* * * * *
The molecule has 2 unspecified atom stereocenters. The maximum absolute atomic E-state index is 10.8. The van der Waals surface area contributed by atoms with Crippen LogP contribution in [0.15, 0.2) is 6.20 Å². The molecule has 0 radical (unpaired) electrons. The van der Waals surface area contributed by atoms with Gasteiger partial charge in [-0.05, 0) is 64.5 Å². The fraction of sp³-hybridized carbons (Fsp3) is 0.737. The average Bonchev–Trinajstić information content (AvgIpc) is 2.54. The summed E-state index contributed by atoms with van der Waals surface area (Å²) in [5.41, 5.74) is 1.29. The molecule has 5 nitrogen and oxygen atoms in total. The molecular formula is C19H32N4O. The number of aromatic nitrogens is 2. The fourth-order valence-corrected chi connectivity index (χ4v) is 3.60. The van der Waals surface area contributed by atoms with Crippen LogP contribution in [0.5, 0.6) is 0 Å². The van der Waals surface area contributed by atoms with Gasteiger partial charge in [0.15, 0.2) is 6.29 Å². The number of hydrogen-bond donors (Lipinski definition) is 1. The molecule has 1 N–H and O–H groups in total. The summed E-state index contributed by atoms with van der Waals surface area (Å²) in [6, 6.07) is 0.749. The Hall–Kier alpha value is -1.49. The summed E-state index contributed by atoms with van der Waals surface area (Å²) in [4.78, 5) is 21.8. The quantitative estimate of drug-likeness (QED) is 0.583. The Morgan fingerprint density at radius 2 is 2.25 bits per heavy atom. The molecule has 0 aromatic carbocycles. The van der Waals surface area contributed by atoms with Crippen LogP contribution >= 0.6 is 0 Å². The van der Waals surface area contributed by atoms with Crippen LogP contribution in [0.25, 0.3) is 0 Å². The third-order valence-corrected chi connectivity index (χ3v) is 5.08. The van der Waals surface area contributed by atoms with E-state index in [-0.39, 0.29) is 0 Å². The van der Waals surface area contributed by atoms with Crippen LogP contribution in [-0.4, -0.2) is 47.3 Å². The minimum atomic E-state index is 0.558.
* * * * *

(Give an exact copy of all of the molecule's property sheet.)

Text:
The molecule has 2 unspecified atom stereocenters. The maximum absolute atomic E-state index is 10.8. The van der Waals surface area contributed by atoms with Crippen LogP contribution in [0.15, 0.2) is 6.20 Å². The molecule has 0 radical (unpaired) electrons. The van der Waals surface area contributed by atoms with Gasteiger partial charge in [-0.05, 0) is 64.5 Å². The fraction of sp³-hybridized carbons (Fsp3) is 0.737. The average Bonchev–Trinajstić information content (AvgIpc) is 2.54. The summed E-state index contributed by atoms with van der Waals surface area (Å²) in [5.41, 5.74) is 1.29. The molecule has 5 nitrogen and oxygen atoms in total. The molecular formula is C19H32N4O. The number of aromatic nitrogens is 2. The fourth-order valence-corrected chi connectivity index (χ4v) is 3.60. The van der Waals surface area contributed by atoms with Crippen LogP contribution in [0.5, 0.6) is 0 Å². The van der Waals surface area contributed by atoms with Gasteiger partial charge in [0.15, 0.2) is 6.29 Å². The number of hydrogen-bond donors (Lipinski definition) is 1. The molecule has 1 N–H and O–H groups in total. The summed E-state index contributed by atoms with van der Waals surface area (Å²) in [6, 6.07) is 0.749. The Hall–Kier alpha value is -1.49. The summed E-state index contributed by atoms with van der Waals surface area (Å²) in [4.78, 5) is 21.8. The quantitative estimate of drug-likeness (QED) is 0.583. The Morgan fingerprint density at radius 2 is 2.25 bits per heavy atom. The molecule has 0 aromatic carbocycles. The van der Waals surface area contributed by atoms with Crippen LogP contribution >= 0.6 is 0 Å². The van der Waals surface area contributed by atoms with Crippen LogP contribution in [0.25, 0.3) is 0 Å². The third-order valence-corrected chi connectivity index (χ3v) is 5.08. The van der Waals surface area contributed by atoms with E-state index in [-0.39, 0.29) is 0 Å². The van der Waals surface area contributed by atoms with Crippen LogP contribution in [-0.4, -0.2) is 47.3 Å². The minimum atomic E-state index is 0.558.